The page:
The 80/20 Rule Is So Outdated…

Houston it appears we have a problem as too much is in the hands of too few...

As it was then venerable Vilfredo Pareto who back in 1906 observed that the majority of the land (80 percent) in Italy was owned by the minority or roughly 20% of the population.  The Basis which he used to develop this principle was that he observed a mere 20% of the pea pods [plants] in his garden contained the majority say 80% of the peas.

From Pareto’s pea pods this has grown into a common axiom that “80% of your sales come from 20% of your clients”.  As from a math-magical perspective, we can say where something is shared among a “sufficiently large set of participants”, there must be a number we will call “k” which sits between 50 and 100 such that we can take “k%  by (100 − k)% of the participants”. Here the number “k” is likely to vary from 50 (in the case of equal distribution, i.e. 100% of the population have equal shares) to nearly 100 (where a small number of participants end up accounting for the majority of all of the resource). From this we see there is nothing overly special or magical about the number 80% mathematically as in a systems perspective, yet many “real systems” have “k” somewhere around this region of intermediate imbalance in distribution and thus the rule of thumb.

So why you ask are we visiting this turn of the century renaissance economist today?   Well blame it on Forbes as they ran a story which got me thinking titled “The 147 Companies That control Everything” as this yarn is about three systems theorists at the Swiss Federal Institute of Technology located in Zurich which have taken a database listing and amazing 37 million companies along with investors worldwide and they modeled all 43,060 transnational corporations and share ownerships which link each of them.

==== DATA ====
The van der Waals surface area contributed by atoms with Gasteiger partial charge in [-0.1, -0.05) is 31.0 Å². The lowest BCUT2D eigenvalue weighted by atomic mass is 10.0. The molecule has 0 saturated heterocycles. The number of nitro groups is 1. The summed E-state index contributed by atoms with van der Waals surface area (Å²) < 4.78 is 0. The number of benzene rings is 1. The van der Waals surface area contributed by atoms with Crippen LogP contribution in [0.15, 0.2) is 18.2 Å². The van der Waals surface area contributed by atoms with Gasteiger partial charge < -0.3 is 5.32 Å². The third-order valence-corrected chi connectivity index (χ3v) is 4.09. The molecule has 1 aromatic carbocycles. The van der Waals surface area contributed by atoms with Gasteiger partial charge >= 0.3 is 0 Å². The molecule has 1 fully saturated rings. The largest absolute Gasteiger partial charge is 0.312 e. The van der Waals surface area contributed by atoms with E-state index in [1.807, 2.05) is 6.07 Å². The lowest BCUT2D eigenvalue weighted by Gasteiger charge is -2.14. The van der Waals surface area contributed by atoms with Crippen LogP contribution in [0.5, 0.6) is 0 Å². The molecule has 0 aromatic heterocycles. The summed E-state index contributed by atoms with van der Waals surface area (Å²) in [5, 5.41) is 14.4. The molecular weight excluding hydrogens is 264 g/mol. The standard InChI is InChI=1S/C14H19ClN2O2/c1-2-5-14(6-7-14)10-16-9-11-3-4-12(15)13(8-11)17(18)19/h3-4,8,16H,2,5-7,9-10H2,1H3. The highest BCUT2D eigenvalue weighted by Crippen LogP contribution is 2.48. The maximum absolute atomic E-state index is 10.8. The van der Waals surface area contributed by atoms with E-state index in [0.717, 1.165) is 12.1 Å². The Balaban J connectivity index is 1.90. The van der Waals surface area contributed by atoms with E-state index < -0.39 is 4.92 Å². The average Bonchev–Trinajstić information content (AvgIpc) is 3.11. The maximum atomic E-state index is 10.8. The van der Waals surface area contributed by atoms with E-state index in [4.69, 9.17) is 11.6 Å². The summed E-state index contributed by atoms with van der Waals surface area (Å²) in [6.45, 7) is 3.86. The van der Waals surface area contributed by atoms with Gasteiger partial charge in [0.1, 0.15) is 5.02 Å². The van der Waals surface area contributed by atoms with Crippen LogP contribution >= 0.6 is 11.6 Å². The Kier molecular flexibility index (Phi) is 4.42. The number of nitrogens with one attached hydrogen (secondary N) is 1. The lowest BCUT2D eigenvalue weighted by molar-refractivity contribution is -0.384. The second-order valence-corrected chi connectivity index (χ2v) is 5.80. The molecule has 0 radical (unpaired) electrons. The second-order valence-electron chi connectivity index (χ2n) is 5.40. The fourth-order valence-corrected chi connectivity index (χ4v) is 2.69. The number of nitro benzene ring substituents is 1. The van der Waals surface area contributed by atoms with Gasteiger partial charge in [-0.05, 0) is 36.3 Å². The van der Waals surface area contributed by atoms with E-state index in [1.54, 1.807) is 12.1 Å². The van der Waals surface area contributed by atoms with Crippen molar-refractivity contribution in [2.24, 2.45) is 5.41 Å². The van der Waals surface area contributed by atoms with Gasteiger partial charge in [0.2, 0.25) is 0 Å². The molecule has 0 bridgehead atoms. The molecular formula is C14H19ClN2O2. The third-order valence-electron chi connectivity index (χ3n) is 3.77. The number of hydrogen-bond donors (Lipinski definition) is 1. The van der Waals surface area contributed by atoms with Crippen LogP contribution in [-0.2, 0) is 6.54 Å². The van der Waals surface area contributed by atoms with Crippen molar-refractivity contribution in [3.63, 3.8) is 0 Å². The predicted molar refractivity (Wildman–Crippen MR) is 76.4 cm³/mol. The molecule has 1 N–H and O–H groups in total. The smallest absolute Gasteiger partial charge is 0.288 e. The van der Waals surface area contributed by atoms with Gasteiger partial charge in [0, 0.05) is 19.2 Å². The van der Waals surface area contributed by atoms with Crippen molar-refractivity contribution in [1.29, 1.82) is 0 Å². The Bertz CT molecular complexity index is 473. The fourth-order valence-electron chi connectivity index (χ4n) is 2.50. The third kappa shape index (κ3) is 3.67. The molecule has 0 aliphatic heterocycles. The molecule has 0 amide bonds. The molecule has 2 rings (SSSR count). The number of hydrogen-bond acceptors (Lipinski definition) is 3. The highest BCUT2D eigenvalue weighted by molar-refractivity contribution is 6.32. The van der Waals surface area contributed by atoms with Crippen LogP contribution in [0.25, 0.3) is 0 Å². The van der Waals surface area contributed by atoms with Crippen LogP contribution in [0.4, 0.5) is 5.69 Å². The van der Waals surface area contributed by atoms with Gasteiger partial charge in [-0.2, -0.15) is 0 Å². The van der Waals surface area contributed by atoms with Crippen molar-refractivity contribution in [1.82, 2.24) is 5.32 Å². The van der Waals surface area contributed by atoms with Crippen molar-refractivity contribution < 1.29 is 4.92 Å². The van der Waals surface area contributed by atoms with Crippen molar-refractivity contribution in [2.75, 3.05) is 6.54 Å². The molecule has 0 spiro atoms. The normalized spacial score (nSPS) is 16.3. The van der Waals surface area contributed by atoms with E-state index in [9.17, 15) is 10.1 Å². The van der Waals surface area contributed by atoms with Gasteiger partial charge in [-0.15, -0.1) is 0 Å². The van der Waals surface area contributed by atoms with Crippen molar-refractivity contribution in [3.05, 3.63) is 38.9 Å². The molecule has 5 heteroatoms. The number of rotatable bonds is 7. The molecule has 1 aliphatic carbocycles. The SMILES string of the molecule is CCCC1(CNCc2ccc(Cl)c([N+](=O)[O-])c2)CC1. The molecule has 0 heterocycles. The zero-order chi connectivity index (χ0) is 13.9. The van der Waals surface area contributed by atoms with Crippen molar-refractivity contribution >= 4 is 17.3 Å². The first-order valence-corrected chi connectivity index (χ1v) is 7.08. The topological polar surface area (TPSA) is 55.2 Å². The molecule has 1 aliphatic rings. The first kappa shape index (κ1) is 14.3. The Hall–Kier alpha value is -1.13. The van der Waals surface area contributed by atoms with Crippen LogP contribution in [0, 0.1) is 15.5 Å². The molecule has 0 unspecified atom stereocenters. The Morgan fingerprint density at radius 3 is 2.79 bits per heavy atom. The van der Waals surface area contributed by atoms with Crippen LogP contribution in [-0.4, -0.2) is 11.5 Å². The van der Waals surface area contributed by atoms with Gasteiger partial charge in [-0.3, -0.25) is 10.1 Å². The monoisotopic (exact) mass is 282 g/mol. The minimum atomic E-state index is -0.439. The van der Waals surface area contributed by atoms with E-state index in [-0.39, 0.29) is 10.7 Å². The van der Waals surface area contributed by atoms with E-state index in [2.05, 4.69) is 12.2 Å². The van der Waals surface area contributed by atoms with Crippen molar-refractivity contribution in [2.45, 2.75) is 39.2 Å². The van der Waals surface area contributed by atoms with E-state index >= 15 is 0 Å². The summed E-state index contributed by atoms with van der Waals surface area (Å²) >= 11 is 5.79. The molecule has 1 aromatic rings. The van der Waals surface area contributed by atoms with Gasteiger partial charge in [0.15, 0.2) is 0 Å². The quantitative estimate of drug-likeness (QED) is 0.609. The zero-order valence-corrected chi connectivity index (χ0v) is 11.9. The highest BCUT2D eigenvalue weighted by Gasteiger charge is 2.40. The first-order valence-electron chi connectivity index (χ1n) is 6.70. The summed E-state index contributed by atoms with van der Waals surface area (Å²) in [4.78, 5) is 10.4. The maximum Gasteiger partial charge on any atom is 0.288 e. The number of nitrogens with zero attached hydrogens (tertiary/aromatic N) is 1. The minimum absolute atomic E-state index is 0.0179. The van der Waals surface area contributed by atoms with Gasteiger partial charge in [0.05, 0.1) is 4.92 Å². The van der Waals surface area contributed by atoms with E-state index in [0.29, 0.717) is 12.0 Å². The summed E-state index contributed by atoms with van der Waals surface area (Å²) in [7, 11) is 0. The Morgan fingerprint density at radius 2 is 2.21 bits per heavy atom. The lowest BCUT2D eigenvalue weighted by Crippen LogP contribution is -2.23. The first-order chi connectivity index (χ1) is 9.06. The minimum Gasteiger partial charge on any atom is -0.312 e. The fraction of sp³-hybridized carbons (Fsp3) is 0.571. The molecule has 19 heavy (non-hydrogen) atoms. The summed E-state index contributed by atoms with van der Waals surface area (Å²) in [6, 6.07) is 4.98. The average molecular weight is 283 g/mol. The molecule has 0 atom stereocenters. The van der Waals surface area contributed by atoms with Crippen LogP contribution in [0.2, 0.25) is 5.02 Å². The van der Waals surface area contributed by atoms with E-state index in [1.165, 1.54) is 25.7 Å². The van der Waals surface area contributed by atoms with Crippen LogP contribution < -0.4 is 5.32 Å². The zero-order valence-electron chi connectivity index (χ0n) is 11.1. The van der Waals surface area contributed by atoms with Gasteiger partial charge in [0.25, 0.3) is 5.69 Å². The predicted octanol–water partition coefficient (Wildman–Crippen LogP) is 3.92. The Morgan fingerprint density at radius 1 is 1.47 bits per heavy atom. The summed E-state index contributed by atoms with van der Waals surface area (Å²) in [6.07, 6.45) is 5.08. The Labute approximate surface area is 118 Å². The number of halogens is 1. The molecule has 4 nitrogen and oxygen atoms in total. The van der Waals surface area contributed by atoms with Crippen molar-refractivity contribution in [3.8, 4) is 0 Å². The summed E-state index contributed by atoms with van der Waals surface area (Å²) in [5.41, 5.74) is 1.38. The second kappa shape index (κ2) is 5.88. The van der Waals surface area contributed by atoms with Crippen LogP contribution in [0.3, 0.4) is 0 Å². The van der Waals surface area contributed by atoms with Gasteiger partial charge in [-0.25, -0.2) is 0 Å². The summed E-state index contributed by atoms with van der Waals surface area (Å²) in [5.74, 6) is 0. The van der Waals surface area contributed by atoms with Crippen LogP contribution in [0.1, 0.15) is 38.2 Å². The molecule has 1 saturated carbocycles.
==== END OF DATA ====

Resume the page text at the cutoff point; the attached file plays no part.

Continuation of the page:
The results of this study were referenced (by Forbes) from the New Scientist and were stated as:

When the team further untangled the web of ownership, it found much of it tracked back to a “super-entity” of 147 even more tightly knit companies – all of their ownership was held by other members of the super-entity – that controlled 40 per cent of the total wealth in the network. “In effect, less than 1 per cent of the companies were able to control 40 per cent of the entire network,” says Glattfelder. Most were financial institutions.”
As here we see control is no longer 1:4 (or 20/80) as it is now 1:40 or ten times the ratio!  While the New Scientist didn’t release the entire list of the 147 companies the top 20 which was shared contain all holding and investment companies.   Wow, things that make you go hmmmm for sure as I’m not battling capitalism here, however pointing out a flaw in its application.  As in the world of genetics, our friend Darwin called out diversity drives success in survival of the fittest.

So with a 1:40 ratio as you can guess diversity is gone and second will bet you that there further kurtosis in the 1% numbers meaning within this 1% there is an even “higher” distribution meaning 1:60 or 1:80 ratio exist “inside” those numbers. Ok, your eyes are glazing over so what is the point here your asking?

Simple, when too few own to much, their patterns tend to match as do you remember the melt down of 2008?  Yes Virginia too many of these same folks made the “same” move and when one fell they all fell like a house of cards.  So this tells me we are no better [risk] wise then before as the markets lack diversity, and the lower the diversity the greater the chance to be visited by a per-verbal Black Swan event as in 2008.

So please remain seated and buckle those seat belts tightly as we could be looking at some rough air in our future flight plans…

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About Joseph Campbell

As a strong believer in the fact that "people work for people", it has been a life driver to better to understand the complexities of the various aspects which drive efficiency within this axiom, especially the concepts of leadership. Supporting this, I have been fortunate enough to having experienced this as leader on a global basis over the last decade and half. During this time it has been clear there are three core drivers being Life, Leadership and Economics.
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One Response to The 80/20 Rule Is So Outdated…

  1. Another compelling statistic is the ratio of executive pay to average worker pay, which is roughly 12:1 ratio in Germany and other EU countries, over 1000:1 here in the US. A further example of a non-diverse, unsustainable, poorly innovative model.

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